Before sending a ram out for the breeding season, he must be given a check-up to make sure he is in full working order, according to Darryl Boyd from the Department of Agriculture in Northern Ireland.
Carrying out a check-up on a ram 10 weeks before mating begins will leave enough time for any necessary treatments or replacement rams to be sourced.
Boyd, a beef and sheep adviser, said there are five key things to watch out for when carrying out the check-up on the ram.
- Toes – inspect all feet for problems and check locomotion along with signs of arthritis.
- Teeth – check for under/over shot teeth, gaps and molar abscesses.
- Testicles – measure and check firmness, similar to a flexed bicep with no lumps or bumps.
- Tone – aim for a body condition score of 3.5-4 (spine well covered).
- Treat – vaccinate against clostridial diseases, parasites and any other problems.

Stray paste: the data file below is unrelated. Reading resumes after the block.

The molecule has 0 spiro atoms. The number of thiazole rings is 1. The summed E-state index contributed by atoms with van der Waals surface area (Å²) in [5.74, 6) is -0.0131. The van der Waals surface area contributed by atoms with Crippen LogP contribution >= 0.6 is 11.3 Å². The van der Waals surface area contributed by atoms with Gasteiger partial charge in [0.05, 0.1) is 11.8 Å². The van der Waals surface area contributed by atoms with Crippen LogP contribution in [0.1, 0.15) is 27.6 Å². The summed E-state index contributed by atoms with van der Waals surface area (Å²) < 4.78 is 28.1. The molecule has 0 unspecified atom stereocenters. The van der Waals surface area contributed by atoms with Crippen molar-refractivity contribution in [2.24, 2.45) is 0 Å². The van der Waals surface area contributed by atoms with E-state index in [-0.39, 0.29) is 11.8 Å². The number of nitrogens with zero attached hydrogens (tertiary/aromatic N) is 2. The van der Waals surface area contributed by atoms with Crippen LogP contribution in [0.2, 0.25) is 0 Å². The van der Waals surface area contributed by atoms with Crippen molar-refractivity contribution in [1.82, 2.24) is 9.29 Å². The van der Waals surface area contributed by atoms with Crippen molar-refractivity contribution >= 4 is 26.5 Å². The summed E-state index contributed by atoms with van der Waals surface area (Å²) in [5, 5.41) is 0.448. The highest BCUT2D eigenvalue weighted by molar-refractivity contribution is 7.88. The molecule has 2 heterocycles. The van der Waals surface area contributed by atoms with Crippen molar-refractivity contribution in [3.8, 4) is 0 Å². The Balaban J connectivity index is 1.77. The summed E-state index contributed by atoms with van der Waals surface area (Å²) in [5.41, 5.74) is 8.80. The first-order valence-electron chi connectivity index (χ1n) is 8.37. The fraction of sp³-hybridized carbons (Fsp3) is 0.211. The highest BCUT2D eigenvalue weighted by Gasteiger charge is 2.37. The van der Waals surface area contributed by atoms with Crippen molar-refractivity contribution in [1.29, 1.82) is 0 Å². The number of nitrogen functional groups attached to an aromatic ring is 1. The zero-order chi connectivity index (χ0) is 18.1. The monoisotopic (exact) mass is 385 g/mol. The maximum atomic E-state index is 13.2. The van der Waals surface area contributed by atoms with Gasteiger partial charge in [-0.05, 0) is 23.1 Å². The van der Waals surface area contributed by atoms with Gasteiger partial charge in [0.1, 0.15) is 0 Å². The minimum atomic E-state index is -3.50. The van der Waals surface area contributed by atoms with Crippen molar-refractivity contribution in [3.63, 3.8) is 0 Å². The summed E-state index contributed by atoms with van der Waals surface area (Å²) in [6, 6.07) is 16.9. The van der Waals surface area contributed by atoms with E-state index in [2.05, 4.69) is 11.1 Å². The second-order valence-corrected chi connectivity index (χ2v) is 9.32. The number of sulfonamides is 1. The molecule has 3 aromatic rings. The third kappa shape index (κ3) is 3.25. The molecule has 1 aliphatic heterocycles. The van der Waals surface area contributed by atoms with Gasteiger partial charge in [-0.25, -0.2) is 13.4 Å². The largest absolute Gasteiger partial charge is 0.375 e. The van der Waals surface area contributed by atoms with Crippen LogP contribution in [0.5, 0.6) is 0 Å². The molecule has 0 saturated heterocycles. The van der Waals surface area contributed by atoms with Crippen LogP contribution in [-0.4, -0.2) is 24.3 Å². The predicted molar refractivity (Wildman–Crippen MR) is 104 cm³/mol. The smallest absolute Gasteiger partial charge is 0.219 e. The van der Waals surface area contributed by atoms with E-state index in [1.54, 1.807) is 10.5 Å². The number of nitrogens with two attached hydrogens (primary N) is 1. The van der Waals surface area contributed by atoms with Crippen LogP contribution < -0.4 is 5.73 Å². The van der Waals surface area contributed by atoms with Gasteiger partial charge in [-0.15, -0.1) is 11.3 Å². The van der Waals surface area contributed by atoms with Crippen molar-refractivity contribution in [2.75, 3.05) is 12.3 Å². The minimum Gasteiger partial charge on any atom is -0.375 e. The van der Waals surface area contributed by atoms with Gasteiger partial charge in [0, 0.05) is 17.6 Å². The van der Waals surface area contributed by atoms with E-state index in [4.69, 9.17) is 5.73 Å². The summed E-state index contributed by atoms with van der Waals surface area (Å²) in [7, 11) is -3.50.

Rams will benefit from a high quality, high protein (18-20%) ration for six to eight weeks prior to mating if they are not on target to reach a body condition score of between 3.5 - 4, according to Boyd.
"Feeding may also be useful when the body condition score is on target, but testicle tone or size is not yet sufficient," Boyd said.
Boyd advised farmers to get their vet to give the ram a thorough inspection prior to letting him out to a large group of ewes or where he is the only ram in the flock.
"If rams are mating ewes that have been synchronised, are in single sire groups or in with more than 60 ewes, it may be worthwhile asking the vet to perform a semen evaluation as poor fertility performance can have significant impact," Boyd said.
If farmers are forced to buy a replacement ram then Boyd advises to keep him in quarantine for a few days before entering the flock, to reduce the risk of him carrying in and spreading disease.